Wednesday, January 23, 2013

An ideal on backing up cisco routers ( autocmd and tcl )

Here's a trick I would like to pass along, I worked in a environment , where directors mandate that only senior engineers had access to the  routers & in the config mode. This was struggle,  due too I didn't want to be sitting around a phone dialup and vpn session for every little issues that cropped up.

Typically we had onsite technicians at our numerous remote-branches,  that would execute  power-down and relocations in the branch IT room on a monthy if not weekly  rotation schedule.

 To ensure them that  devices (branch routers) where backup,  and that no configuration was  lost due to a power down/electrical_reroute/rollover on generator/etc........ we use a standard backup user account, within our domain & with the cisco autocmd features , and with tacacs and/or a local userdatabase.

The autocmd used tcl ( aka tickle for us linux geeks ) and called the cmd to be execute as if we where on a cli and doing it ourselves.

In this example, I will show  you how a local user named backup, did my chores :)

1st make a user named backup, name can be whatever you want ( neteng,eng,backup, doesn't matter but make it something simple )

config t
   username backup priv 15 autocommand tclsh flash:backmeupnow.tcl


next create  a tcl ( tickle ) script to call out whatever you want it to do. In this case we will backup and copy the file to a tftp:server located at

    set x [ open "flash:backmeupnow.tcl" w+] 
    set ken { write mem 
    copy running tftp:// 
   puts $x $ken
   close $x


validate the script via dir flash:backmeupnow.tcl or a more flash:backmeupnow.tcl

To test, just telnet or ssh into the router as the autocmd username of backup in my case. This user could also execute the same on console, if you have restricted  access-class on your vtys. You can run the cmd on the router using the cli also

i.e ( ran'd off a 7200 cli at a equinix facility )

BO17200WEST01BATL#tclsh backmeupnow.tcl
Building configuration...
Address or name of remote host []?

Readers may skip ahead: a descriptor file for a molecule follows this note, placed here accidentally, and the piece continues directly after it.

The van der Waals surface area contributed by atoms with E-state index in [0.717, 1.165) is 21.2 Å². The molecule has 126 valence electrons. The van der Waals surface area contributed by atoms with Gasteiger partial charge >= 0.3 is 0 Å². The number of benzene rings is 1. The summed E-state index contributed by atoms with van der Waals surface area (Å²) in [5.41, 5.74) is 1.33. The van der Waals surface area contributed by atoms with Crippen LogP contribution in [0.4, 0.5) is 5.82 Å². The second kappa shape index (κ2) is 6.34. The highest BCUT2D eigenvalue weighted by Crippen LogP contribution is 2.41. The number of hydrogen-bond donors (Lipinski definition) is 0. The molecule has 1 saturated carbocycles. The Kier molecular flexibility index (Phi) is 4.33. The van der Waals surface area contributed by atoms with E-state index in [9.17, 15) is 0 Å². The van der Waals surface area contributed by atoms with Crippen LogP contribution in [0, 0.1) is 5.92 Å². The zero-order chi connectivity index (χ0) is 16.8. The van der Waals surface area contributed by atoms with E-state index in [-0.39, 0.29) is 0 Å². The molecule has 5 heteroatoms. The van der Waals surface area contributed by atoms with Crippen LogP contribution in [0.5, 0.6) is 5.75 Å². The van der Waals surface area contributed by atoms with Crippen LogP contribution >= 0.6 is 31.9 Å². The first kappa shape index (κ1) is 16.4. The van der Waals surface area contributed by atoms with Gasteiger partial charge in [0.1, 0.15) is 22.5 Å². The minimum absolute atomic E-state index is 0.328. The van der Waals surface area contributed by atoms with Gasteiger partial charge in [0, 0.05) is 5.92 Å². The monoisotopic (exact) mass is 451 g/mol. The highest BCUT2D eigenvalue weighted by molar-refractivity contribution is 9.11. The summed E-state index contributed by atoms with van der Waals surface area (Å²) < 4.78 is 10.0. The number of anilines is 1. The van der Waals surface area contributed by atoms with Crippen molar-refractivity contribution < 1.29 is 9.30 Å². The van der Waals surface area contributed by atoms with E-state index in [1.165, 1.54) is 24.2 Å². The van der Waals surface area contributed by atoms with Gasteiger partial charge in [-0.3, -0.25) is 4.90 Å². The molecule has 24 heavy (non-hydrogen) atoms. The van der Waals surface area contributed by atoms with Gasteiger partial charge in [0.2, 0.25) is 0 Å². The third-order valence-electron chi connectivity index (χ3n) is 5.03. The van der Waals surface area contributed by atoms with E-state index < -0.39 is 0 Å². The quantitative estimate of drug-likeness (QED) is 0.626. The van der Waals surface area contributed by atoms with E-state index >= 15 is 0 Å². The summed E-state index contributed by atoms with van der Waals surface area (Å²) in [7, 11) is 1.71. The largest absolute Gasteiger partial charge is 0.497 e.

Destination filename [myroutername.config]?

A backup script like this, can save you from having to be engaged in every powerdown event. It can also be used in a emergency event such as;  the remote-branch office is without  internet due to a fiber, carrier outage and you want to recycle your gear but was not sure if the device was backuped. And you can create  a SNAFU/SHTF account script, for those critical issues that might come up & where your not around or have remote access to the device.

Or worst if you have a major onsite issues ( with lack remote access ),  and maybe you want to save any changes before you have the local techie pull the power_plug for that just-in-case moment.

I hope you find this trick simple to use, be creative in your scripting  thoughts/ideals and you can use this for other simple daily chores.


We use to use have an automated  telnet generator ( linux host )  that would rotate thru all of our financial sector routers at  23:59 ( sun-thurs )  and clear the interface counters and logs on our gear so we had a fresh start at market  open. Since we had  56 routers spread out over  8 data-hotels, I rather be in bed catching ZZZZzzzzzzzs vrs logging into 56 routers and clearing logs/counts on our interfaces :)

In another issue, we had routers that would fail continually, and I didn't want to give a local techie enable access, so we  had a tac act that did a show tech-support, and wrote the file to screen and also copy it down to a tftp server local to each branch. In this way they could get the file over to me via external email & I/them can pass the file to cisco-tac via or whatever cisco is using now.

The security risk  in all of the examples, is minor in these case. Since nothing is being configured.  Whatever action you have, it would need  the priv-level  adjusted,  for it to complete the task at hand. So think about that when you select a autocmd+user+script-cmds.

I hope that you found this tip/trick helpful , and maybe you can hack it up and use it in your setup.

Ken Felix
Freelance Network/Security Guy
kfelix at hyperfeed dot com

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